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Baroness Warsi Speaks On Promoting Religious Freedom

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Baroness Warsi Speaks On Promoting Religious Freedom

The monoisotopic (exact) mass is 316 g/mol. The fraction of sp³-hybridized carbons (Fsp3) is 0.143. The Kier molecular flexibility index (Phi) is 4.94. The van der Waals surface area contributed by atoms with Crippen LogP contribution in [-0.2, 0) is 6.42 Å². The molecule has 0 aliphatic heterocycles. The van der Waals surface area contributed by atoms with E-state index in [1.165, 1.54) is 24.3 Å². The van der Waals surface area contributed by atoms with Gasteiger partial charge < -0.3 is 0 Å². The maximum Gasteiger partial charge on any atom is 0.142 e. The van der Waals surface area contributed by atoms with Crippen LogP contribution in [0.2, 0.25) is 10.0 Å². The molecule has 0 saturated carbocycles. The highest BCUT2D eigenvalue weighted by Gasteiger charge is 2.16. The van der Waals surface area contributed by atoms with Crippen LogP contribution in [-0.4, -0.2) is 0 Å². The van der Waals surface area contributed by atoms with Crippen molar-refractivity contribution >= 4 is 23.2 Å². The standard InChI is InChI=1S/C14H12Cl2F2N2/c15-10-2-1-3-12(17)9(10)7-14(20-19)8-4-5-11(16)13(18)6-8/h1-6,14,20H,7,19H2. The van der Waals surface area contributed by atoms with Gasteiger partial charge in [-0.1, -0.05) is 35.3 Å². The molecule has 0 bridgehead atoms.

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On Monday 2 December, Archbishop Vincent Nichols chaired a Benedict XVI lecture by Baroness Warsi, Foreign and Commonwealth Minister and Minister for Faith and Communities, while Dr Arthur Naylor, Interim Principal at St Mary’s University College, Twickenham, moderated the question and answer session. The first Benedict XVI lecture, given by Rabbi Johnathan Sacks in 2011, was established by the Bishops’ Conference following the historical meeting that took place at St Mary’s University College between the Pope and leaders of other faiths during a state visit to the UK in September 2010. The inaugural lecture centred on the growing inter faith dialogue between Christians and Jews and Rabbi Sacks largely reflected on the Pope’s visit to St Mary’s. Baroness Warsi’s lecture, the second in the series, focused on religious freedom and was held at the University of Notre Dame. Entitled Freedom of Religion in the Public and Private Sphere, the Baroness discussed the importance of inter faith relations and called the persecution of Christian in overseas countries a “global crisis”. At the beginning of her speech, Baroness Warsi paid tribute to Archbishop Nichols, whom she called a great friend whom she admired. She went on to say that the success of the Papal visit to Great Britain in 2010 encouraged her to set up her own meeting with the then Pope. The lecture stressed that it was imperative that different faith groups worked together to face challenges and strengthen communities. She said, “People that do God do good. There is a noticeable impact on communities when faiths join forces. It proves that faiths are not on a collision course. Working with other faiths doesn’t make me less of a Muslim but more of a Muslim.” Baroness Warsi used a number of examples to support her points; the Good Samaritan who helped a beaten victim regardless of his faith and the less publicised act when people of all faiths donated blood during the bombing of a Christian church in Pakistan. While Baroness Warsi spoke on the case for inter faith, noting that both the Benedict XVI lectures were delivered by non-Christians, she also clarified that it was not “motivated by self-interest but of the interests of everyone. Some of the most powerful voices come from other communities.” During the lively question and answer session, academics, and other religious leaders expressed views on a wide range of issues associated with inter faith relations. When questioned about young people and extremism, Baroness Warsi said, “The problem with extremism is not too much religion, it’s too little religion”, a sentiment echoed by Archbishop Nicholas in his closing remarks.
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